Overall, the Cu-W-Ag track width is primarily controlled by laser power and scan speed as shown in Figure 6(c) with significant interaction effects between the two parameters were achieving the thinnest tw required careful control over both Ss and Lp. The largest track width was observed at high laser power and low scan speeds. Looking at the order of influence, the most significant terms on tw are the interaction effects of Ss and Lp in the order Lp Ss > Ss> Lp with the least influence from hd . This means that to generate a highly microporous Cu-W-Ag architecture informed by process parameters a higher scan speed and lower laser power that induces sufficient energy density for a thinner but fully melted track width is required.

3.3.2 Influence on pore size

The pore size of the Cu-W-Ag printed filters are characterised using the responses px and py referring to the overall size of the individual porous mesh. Figure 7 shows that the pore geometry of laser melted samples are primarily dependent on the hatch distance [Figures 7(a) and 7(c)] with no influence from scan speed or laser power [Figures 7(b) and 7(d)]. The dependency of px and py on hd is also linear with the lowest and highest pore sizes relating to the lowest and highest hd, respectively. This response is expected as the key SLM parameter modulating the distance between two adjacent tracks in SLM is hatch distance.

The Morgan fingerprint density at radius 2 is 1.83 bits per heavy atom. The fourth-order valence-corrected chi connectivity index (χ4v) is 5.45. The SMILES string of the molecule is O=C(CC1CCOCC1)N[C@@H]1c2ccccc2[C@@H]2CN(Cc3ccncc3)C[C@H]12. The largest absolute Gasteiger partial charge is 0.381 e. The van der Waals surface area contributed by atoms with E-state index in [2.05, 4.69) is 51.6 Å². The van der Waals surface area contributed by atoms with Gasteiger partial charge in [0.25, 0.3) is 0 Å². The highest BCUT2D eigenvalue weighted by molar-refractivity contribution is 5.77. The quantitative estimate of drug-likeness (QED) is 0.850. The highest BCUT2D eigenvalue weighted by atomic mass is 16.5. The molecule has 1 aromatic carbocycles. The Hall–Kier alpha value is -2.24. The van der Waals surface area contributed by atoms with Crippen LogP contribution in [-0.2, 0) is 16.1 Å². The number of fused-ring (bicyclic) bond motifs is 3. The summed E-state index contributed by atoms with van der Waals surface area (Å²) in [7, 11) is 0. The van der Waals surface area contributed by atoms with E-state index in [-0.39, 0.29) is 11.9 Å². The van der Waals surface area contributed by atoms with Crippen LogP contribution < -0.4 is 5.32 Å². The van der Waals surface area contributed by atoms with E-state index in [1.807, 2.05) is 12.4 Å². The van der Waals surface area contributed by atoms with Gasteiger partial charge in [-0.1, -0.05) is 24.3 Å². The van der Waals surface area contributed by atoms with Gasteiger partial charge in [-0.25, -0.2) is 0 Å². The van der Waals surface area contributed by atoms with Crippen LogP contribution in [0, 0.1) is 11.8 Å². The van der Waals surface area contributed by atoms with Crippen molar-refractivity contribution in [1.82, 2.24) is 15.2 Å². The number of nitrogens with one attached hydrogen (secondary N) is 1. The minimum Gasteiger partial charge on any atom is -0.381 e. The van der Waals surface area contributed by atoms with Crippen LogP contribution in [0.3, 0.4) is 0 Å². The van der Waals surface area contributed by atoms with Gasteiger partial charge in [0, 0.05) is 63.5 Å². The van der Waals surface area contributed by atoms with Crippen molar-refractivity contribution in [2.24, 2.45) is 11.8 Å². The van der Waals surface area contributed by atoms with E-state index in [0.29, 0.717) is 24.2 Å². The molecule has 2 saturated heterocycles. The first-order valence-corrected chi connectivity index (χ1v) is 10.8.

Neither the variation in Ss nor Lp can introduce any significant changes in pore size, which was expected as the pore size is primarily dictated by the distance between two Cu-W-Ag tracks. The limited interaction between Ss or Lp can be further validated using Figures 7(b) and 7(c), where the trend in performance with varying Ss and Lp whilst keeping hd constant has no effect. This results in an almost flat performance slope resulting in similar px and py despite the changes in Ss or Lp. Overall, the most significant term dictating the Cu-W-Ag pore size is the first-order effects of hd.

The influence of process parameters on both track width and pore sizes of the printed Cu-W-Ag reveals that the interaction effects can be used to simplify the 3D printing of metal microporous architecture. As such, targeted porosity and pore size can be achieved by carefully modulating the process parameters allowing ease of customisability and scalability. As the interaction and influence of all three SLM process parameters on the microporous architecture have been established, the next step is to derive the most optimal parametric combination using the surrogate model to print an ultrafine Cu-W-Ag microporous mesh ready for antiviral testing. Based on the analysis so far it is clear that a highly porous architecture can be developed by minimising Lp, increasing Ss and reducing hd resulting in thinner tracks as close as possible but not so close as to introduce track interaction and a potentially dense part.